The virtual communications practices adopted of necessity during the COVID-19 pandemic are driving permanent changes in trial practice. Court-promoted pandemic expedients such as virtual motion practice, preliminary and compliance conferences, and depositions have proven to be effective and efficient and will likely be adopted as standard practices. The New York State Bar Association’s Trial Lawyers Section has also found that the use of virtual technology for strategy meetings, settlement conferences and mediations is becoming the default. The primary benefit of working virtually is the obvious savings of time and expenses but there are other benefits as well. It is helping us prepare for a post-pandemic world in which AI and related technologies will render skills in document generation as obsolete as typewriting or early word processing are today.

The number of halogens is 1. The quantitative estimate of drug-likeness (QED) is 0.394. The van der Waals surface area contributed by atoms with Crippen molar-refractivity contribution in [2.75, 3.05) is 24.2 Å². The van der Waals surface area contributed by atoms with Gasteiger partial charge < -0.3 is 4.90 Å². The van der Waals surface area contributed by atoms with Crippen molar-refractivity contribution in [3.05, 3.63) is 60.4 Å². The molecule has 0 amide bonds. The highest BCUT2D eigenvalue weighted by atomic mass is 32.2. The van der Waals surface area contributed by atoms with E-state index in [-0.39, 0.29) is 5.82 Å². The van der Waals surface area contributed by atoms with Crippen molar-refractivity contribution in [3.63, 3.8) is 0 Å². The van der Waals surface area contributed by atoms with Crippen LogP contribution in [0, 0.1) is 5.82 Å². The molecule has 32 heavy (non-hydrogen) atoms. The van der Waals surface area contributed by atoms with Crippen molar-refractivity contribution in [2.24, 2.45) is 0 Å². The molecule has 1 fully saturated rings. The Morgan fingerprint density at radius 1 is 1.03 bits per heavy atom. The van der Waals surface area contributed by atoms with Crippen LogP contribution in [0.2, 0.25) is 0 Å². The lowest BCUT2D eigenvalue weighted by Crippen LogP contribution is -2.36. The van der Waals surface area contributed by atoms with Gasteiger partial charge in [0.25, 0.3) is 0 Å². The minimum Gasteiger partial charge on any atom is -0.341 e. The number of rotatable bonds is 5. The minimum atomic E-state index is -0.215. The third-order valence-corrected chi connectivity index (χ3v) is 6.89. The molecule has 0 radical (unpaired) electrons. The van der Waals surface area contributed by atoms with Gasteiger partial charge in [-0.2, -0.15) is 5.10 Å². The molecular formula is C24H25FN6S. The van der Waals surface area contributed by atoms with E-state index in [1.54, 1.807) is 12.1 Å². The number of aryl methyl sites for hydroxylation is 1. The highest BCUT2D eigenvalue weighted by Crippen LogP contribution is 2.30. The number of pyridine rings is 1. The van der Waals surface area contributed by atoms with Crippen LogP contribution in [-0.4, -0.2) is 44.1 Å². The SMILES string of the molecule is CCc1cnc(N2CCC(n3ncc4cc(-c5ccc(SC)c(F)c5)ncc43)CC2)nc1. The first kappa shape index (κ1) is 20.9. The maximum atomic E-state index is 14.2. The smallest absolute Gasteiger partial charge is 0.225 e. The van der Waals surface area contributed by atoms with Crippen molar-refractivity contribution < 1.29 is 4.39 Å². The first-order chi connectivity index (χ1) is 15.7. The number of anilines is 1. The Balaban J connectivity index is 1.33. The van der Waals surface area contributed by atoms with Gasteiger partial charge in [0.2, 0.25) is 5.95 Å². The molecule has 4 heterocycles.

In a post-pandemic world, we will rely more heavily on technology, and the next generation of legal professionals will need to understand its potential better than lawyers today do. Future trial lawyers will need to demonstrate their technological proficiency from their first job on so that they are braced to handle emerging technology as their law firms evolve. They will also need to find new ways to attract clients and build fruitful relationships without using traditional networking events/sponsorship/hospitality tools, as technological solutions and social distancing become more conventional. This will present early opportunities for junior lawyers to distinguish themselves through finding creative (and effective) solutions to technology-driven challenges.